Dogecoin Down Under

First page of Aussie Sydney Morning Herald


Forget about bitcoin. The latest go-to cryptocurrency is called dogecoin, a digital denomination that began life less than two months ago as a jokey tweet made by 26-year-old Australian Jackson Palmer.

That’s true virality. [Dogecoin] grew a mind of its own

But his joke has now taken on a life of its own. The total value of the market for dogecoin (pronounced dough-je coin) has just topped $US60 million ($68 million) and it has spawned a community comprising thousands of buyers, sellers, merchants, beggars, speculators and “miners”, the people who mint the money.

Virtual economics: Jackson Palmer's jokey tweet took on a life of its own.


To cap off a frenetic January, the community has also chipped in chipped in 27 million dogecoins – or $US30,000 – to help send the Jamaican bobsled team to compete at the upcoming Sochi Winter Olympic Games. (Based on exchange rates at the time of writing, one dogecoin is equal to $US0.0018.)

The Carribean team, immortalised in the 1993 movie Cool Runnings, is competing at its first Winter Games since 2002, after failing to qualify in 2006 and 2010.

Viral content: An example of the doge meme.

Read more: http://www.smh.com.au/technology/technology-news/the-rise-and-rise-of-dogecoin-the-internets-hottest-cryptocurrency-20140124-31d24.html#ixzz2rHSNhv2TViral content: An example of the doge meme.

“We’re supporting the under doges,” Mr Palmer quips.

While there are still question marks about the long-term viability and security of these alternative currencies, associate professor David Glance from the University of Western Australia’s Centre for Software Practice, for one, believes they have a big future – especially if they gain the backing of the official banking system.

“Ultimately, cryptocurrencies are no more crazy than shares in terms of investments,” he says. “We can pretend that there is some logic behind valuations of shares but, in reality, most of it is just whim.”

Mr Palmer’s co-conspirator is Billy Markus, a software developer at IBM, based in Portland, Oregon. They have never met in person. But, after coming across the joke website Mr Palmer cobbled together after the tweet, he suggested adapting a prototype virtual currency he had been toying with, which was based on the bitcoin DNA.

At this stage, you may think that here are two smart alecs who have just invented and launched a virtual currency, so surely they must have helped themselves to a vault full of coins before opening for business.

Yes, they wrote the algorithms that manage the currency and set a market capitalisation limit of 100 billion.

But on December 8, 2013, when dogecoin launched, they effectively lost control. Now the dogecoin market has become a networked, self-regulating, peer-to-peer community.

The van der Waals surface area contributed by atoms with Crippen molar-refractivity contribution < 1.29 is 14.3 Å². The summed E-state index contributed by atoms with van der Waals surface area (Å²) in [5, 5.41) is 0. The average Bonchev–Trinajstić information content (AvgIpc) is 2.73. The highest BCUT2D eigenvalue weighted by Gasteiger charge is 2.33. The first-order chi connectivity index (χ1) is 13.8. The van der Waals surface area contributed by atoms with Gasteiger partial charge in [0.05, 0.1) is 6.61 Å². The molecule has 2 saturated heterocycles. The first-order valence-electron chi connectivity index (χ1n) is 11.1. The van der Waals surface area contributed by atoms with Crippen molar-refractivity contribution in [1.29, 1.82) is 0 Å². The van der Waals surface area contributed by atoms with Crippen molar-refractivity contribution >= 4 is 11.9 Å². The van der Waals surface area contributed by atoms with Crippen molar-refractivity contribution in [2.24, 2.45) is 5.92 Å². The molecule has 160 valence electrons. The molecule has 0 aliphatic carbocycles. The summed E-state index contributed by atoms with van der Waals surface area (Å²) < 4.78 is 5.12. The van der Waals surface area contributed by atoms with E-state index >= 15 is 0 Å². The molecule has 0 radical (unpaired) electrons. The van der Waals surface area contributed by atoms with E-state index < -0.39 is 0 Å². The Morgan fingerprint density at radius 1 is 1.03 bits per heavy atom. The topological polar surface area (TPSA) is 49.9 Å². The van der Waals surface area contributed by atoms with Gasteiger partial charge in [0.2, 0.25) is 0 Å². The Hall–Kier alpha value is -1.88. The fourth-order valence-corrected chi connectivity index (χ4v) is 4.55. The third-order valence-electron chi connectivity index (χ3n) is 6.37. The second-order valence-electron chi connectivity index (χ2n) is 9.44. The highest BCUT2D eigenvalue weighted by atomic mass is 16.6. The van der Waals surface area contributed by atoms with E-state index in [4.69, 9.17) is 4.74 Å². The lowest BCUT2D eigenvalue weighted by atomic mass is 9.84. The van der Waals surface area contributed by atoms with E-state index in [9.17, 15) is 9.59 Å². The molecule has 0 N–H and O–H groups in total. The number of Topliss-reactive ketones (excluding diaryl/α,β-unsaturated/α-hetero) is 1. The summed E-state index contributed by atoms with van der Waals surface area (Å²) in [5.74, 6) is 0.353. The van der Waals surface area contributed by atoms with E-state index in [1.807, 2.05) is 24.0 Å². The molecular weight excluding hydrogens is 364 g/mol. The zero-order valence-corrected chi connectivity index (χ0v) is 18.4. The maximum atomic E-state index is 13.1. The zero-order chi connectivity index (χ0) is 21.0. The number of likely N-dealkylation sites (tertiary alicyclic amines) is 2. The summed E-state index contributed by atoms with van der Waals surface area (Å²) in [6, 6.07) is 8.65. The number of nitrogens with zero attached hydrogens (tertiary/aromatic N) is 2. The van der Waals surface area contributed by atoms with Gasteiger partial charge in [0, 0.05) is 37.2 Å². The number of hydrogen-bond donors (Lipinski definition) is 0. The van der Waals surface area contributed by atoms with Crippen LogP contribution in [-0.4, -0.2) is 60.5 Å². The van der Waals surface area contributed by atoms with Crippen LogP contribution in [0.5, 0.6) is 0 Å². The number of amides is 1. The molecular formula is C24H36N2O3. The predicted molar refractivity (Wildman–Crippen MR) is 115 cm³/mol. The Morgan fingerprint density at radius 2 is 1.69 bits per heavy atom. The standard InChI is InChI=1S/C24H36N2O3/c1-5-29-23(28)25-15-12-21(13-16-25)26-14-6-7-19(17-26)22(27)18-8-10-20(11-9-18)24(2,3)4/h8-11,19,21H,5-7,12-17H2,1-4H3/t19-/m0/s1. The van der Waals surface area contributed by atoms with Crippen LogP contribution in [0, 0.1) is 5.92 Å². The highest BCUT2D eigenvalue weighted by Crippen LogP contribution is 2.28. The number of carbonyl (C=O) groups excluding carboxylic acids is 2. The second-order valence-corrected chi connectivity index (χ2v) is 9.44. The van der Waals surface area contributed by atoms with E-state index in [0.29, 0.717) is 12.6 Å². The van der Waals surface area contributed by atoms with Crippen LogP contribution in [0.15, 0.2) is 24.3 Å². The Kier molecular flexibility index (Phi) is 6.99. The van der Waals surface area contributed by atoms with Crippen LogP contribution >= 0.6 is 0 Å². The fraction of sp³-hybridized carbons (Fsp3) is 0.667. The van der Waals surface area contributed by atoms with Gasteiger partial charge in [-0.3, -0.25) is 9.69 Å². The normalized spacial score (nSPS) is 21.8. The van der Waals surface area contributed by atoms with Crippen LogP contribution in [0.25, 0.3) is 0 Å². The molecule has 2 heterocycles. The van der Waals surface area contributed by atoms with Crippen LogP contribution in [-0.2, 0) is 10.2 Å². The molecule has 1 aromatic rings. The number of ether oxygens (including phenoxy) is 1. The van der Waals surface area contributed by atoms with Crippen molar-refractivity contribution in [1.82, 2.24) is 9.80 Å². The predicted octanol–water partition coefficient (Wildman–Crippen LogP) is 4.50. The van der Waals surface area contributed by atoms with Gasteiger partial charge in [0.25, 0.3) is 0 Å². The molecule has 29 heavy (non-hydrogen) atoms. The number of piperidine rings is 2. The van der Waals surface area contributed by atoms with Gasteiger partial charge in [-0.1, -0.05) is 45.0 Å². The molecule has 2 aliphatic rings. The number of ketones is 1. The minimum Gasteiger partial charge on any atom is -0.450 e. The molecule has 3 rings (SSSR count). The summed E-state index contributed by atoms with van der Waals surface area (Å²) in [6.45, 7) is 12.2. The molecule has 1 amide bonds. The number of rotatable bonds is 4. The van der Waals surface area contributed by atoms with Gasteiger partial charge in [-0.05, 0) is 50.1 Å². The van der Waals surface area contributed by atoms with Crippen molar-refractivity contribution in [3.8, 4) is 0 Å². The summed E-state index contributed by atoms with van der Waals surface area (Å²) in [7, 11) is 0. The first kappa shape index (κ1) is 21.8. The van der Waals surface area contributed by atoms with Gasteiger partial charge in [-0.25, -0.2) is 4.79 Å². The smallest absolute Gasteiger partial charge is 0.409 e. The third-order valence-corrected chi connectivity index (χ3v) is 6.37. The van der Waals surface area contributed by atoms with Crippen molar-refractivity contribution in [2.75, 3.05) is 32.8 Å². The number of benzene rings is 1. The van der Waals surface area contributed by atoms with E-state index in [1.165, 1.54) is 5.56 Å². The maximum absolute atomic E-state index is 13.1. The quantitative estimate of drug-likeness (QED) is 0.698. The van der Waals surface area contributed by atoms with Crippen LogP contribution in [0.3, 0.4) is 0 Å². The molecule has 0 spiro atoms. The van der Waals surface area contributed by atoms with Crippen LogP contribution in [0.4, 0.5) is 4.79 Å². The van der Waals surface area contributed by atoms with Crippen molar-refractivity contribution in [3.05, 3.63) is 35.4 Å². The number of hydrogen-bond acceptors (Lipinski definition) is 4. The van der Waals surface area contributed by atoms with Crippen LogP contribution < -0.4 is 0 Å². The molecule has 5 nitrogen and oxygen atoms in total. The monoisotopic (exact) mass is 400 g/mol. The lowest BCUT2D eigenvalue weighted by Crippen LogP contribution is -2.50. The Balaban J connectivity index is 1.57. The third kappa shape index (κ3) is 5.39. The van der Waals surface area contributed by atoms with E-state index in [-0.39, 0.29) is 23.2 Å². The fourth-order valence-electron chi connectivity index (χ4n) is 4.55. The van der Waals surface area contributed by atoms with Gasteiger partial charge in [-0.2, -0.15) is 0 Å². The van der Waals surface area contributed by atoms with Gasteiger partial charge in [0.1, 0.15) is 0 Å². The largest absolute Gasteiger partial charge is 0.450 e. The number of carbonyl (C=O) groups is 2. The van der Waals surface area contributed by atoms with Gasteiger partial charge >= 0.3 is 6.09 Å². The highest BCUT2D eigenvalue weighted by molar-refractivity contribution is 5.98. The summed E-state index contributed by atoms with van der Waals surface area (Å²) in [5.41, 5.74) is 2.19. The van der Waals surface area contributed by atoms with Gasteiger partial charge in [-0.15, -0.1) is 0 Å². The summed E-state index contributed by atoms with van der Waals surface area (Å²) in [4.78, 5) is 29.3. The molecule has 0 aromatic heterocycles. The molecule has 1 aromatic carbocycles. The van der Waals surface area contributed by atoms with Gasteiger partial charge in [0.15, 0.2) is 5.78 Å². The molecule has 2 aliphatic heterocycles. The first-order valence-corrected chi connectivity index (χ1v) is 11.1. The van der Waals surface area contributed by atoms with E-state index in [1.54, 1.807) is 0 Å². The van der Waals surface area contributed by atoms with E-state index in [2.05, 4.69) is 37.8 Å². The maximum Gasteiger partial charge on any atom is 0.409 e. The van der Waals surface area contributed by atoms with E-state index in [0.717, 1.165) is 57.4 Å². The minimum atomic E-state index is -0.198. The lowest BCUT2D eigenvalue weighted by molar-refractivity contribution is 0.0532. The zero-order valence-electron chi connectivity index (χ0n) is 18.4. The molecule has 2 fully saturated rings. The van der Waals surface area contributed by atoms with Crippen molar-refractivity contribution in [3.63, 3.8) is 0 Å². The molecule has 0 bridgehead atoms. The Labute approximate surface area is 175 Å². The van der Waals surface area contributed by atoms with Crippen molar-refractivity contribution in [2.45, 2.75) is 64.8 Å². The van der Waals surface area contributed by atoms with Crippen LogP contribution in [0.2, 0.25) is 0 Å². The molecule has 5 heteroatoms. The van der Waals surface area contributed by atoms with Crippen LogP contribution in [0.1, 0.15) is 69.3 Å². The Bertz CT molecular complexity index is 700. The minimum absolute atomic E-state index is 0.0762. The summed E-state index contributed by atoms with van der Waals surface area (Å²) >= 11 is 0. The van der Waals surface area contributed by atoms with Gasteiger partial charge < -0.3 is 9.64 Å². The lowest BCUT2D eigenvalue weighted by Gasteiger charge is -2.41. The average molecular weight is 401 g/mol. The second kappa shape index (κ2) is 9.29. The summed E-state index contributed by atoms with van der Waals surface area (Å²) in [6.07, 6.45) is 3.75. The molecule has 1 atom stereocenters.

These computer-generated currencies are produced through an activity known as mining where computers are used to process and solve mathematical puzzles and equations.

As the currency pool grows and heads towards its capped limit, more computational power is required putting the activity outside the reach of amateurs using standard equipment. Eventually, this activity is dominated by miners using supercomputers or banks of networked computer known as server farms.

“That’s true virality,” Mr Palmer says. “[Dogecoin] grew a mind of its own.”

But that was not an issue for the founders. Mr Palmer says he and Mr Markus never intended that dogecoin get too serious or appeal to the spivs and get-rich-quick types who have gravitated more towards the bitcoin micro-economy.

In part, this is due to the large following dogecoin enjoys among users of reddit, a popular website known for its diverse and socially active community.

This is undoubtedly because dogecoin takes both its name and mascot from one of last year’s most viral internet memes – or running jokes.

The doge meme takes its name from a reference on an episode of a popular 1990s internet cartoon series called Homestar Runner. The term “doge” was revived, mashed-up with a quirky photo of a pet Shiba Inu dog and then sprinkled with a few ungrammatical phrases written in the much-maligned comic sans font. Last year, it exploded across the internet.

Mr Palmer, who was born and raised in Gosford on the NSW central coast, believes the doge theme has helped to make this cryptocurrency market appear less menacing, more accessible and a place in which he hopes philanthropists will outnumber the profiteers.

“What I’d really like to see is for dogecoin to become the default tipping currency of the internet.”

reddit discussion


[–]boyterpoor shibe 75 points ago

For those who don’t know Sydney Morning Herald (known as SMH) is one of the biggest newspaper/news site in Australia. This will ripple out all over Australia.

To the Moon!



How Dogecoin Proved its Worth with Kindness and Generosity

By | January 23, 2014 16:34 PM GMT


Satoshi Nakamoto, the pseudonymous person or persons behind the bitcoin protocol, published his white paper on the subject just six years ago, and while the idea that a crypto-currency based on the inner monologue of a Shiba Inus dog would have sounded like the ravings of a madman at the time, I bet he/they would have been smiling this week to see Dogecoin rise to prominence and make a real difference not just online but in the real world.

In case you missed it, this week the Dogecoin community came together to raise more than $30,000 to help the Jamaican bobsled team reach the Winter Olympics in Sochi next month.

The huge sum of money was raised in the space of just 48 hours despite one dogecoin being equal to less than £0.01.

Missed the point

But what most people missed was the essential difference in the two currencies, a difference which was made all the clearer this week with the bobsled campaign.

As Palmer said last year: “It’s not taking itself as seriously, it’s not being used by people worrying about whether they’ll become rich.”

Dogecoin Fan Art

Dogecoin fan art

Dogecoin is all about community, generosity, kindness. It is the giving crypto-currency. Go onto the dogecoin thread on Reddit and you will shines as dogecoin devotes brand themselves freely giving of their hard-mined dogecoins.

Within a week of the currency launching, it became the second most-tipped currency online.